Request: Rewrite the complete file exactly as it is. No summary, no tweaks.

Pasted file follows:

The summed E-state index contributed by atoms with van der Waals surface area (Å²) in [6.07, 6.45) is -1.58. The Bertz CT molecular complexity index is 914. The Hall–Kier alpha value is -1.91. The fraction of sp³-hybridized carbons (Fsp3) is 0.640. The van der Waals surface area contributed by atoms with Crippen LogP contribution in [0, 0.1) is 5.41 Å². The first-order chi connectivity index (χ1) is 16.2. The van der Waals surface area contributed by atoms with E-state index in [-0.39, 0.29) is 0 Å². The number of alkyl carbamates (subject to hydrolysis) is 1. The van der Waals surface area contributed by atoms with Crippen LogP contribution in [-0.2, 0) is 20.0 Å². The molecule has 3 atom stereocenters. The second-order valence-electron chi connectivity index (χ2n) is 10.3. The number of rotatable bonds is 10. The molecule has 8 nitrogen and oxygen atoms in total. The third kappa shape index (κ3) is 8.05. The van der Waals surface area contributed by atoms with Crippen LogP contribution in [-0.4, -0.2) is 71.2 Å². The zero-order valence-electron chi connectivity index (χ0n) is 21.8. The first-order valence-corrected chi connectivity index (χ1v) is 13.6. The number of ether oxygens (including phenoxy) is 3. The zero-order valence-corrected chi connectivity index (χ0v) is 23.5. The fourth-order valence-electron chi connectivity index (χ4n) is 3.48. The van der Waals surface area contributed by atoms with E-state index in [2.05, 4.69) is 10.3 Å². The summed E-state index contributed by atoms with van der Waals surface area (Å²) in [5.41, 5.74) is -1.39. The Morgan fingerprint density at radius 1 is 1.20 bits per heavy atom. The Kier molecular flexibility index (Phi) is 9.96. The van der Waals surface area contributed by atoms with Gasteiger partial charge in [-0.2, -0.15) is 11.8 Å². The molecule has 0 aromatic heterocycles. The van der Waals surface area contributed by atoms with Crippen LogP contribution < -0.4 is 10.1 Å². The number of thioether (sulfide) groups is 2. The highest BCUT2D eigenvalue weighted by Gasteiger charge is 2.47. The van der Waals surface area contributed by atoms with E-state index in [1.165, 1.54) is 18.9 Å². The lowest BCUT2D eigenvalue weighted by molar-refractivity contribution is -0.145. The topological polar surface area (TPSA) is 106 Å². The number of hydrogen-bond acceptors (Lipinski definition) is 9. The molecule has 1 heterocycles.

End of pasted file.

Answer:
The summed E-state index contributed by atoms with van der Waals surface area (Å²) in [6.07, 6.45) is -1.58. The Bertz CT molecular complexity index is 914. The Hall–Kier alpha value is -1.91. The fraction of sp³-hybridized carbons (Fsp3) is 0.640. The van der Waals surface area contributed by atoms with Crippen LogP contribution in [0, 0.1) is 5.41 Å². The first-order chi connectivity index (χ1) is 16.2. The van der Waals surface area contributed by atoms with E-state index in [-0.39, 0.29) is 0 Å². The number of alkyl carbamates (subject to hydrolysis) is 1. The van der Waals surface area contributed by atoms with Crippen LogP contribution in [-0.2, 0) is 20.0 Å². The molecule has 3 atom stereocenters. The second-order valence-electron chi connectivity index (χ2n) is 10.3. The number of rotatable bonds is 10. The molecule has 8 nitrogen and oxygen atoms in total. The third kappa shape index (κ3) is 8.05. The van der Waals surface area contributed by atoms with Crippen LogP contribution in [-0.4, -0.2) is 71.2 Å². The zero-order valence-electron chi connectivity index (χ0n) is 21.8. The first-order valence-corrected chi connectivity index (χ1v) is 13.6. The number of ether oxygens (including phenoxy) is 3. The zero-order valence-corrected chi connectivity index (χ0v) is 23.5. The fourth-order valence-electron chi connectivity index (χ4n) is 3.48. The van der Waals surface area contributed by atoms with E-state index in [2.05, 4.69) is 10.3 Å². The summed E-state index contributed by atoms with van der Waals surface area (Å²) in [5.41, 5.74) is -1.39. The Morgan fingerprint density at radius 1 is 1.20 bits per heavy atom. The Kier molecular flexibility index (Phi) is 9.96. The van der Waals surface area contributed by atoms with Gasteiger partial charge in [-0.2, -0.15) is 11.8 Å². The molecule has 0 aromatic heterocycles. The van der Waals surface area contributed by atoms with Crippen LogP contribution < -0.4 is 10.1 Å². The number of thioether (sulfide) groups is 2. The highest BCUT2D eigenvalue weighted by Gasteiger charge is 2.47. The van der Waals surface area contributed by atoms with E-state index in [1.165, 1.54) is 18.9 Å². The lowest BCUT2D eigenvalue weighted by molar-refractivity contribution is -0.145. The topological polar surface area (TPSA) is 106 Å². The number of hydrogen-bond acceptors (Lipinski definition) is 9. The molecule has 1 heterocycles.